Eating Disorders Service

Who we are

The Eating Disorders Service at Perth Children’s Hospital offers a range of supportive treatment options for children and young people who are experiencing difficulties in managing their health, in relation to eating and exercise.

It is a multi-disciplinary team who provide outpatient care, day treatment, inpatient care and support groups. The program supports children and young people and their families through assessment, recovery and discharge from the service, as well as training and education for health professionals and the community.

Conditions we manage

Eating disorders are a serious and potentially life-threatening mental illness that also affected physical health and requires treatment.

We manage all types of eating disorders, from any age groups up to the age of 18 years (as long as the patient has been referred at 16 years old), although they are most common during teen and young adult age groups.

There are several types of eating disorders, including:

  • anorexia nervosa: where someone is trying to lose weight more than what is healthy by placing severe restrictions on the amount and type of food and drinks they consume. There is an intense fear of gaining weight and often behaviour to avoid weight gain such as excessive exercise.
  • bulimia nervosa: where someone eats large volumes of food and then tries to get rid of the food (for example, by vomiting, excessive exercise or taking laxatives).
  • binge eating disorder: where someone eats large volumes of food with a sense of loss of control while eating, followed by feelings of guilt.
  • avoidant restrictive food intake disorder (ARFID): when someone only eats a small range or amount of food and doesn’t get the nutrients they need. Generally, people with ARFID are not scared of weight gain, but often resist the need to eat because of the issues they have with eating.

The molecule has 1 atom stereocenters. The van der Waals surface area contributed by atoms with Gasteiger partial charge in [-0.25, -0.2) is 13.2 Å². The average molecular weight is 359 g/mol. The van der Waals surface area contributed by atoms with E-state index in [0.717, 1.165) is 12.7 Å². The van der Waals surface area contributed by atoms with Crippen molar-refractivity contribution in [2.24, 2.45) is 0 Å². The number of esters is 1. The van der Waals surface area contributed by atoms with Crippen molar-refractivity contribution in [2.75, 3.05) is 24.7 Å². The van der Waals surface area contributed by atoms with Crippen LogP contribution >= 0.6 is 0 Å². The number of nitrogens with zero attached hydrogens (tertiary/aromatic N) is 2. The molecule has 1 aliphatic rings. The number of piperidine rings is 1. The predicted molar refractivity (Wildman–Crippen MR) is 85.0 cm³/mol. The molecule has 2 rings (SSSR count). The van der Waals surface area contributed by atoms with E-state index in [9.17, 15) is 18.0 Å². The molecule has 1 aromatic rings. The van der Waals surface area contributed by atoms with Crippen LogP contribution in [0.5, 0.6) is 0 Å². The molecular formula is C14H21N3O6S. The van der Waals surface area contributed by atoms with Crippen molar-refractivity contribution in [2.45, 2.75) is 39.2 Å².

Services we provide

Young people are referred to the Eating Disorder Service by a medical practitioner including general practitioner, psychiatrist or paediatrician.


Once referred, the young person will receive an assessment from our multidisciplinary team, made up of:

  • Family Based Treatment Therapist / Care Coordinator
  • Psychiatrist
  • Paediatric medical team
  • Dietitian
  • Physiotherapist.

The assessment will discuss the specific strengths and difficulties that the child or young person and their family are experiencing and will involve several members of the Eating Disorders team.

The assessment will help our team understand if your child has an eating disorder that meets the criteria for treatment with our program and what support your child or young person and your family will need moving forward.

Outpatient care

The most likely treatment recommended for you and your young person during outpatient care is Family Based Treatment (FBT), also often called ‘Maudsley method’. It places parents or carers at the centre of a child or young person’s recovery. This is usually a 12-month intensive program that provides support to help restore a child or young person’s physical health and help them return to their normal activities. Some families need additional therapies or another form of treatment towards the end of FBT.

Day Program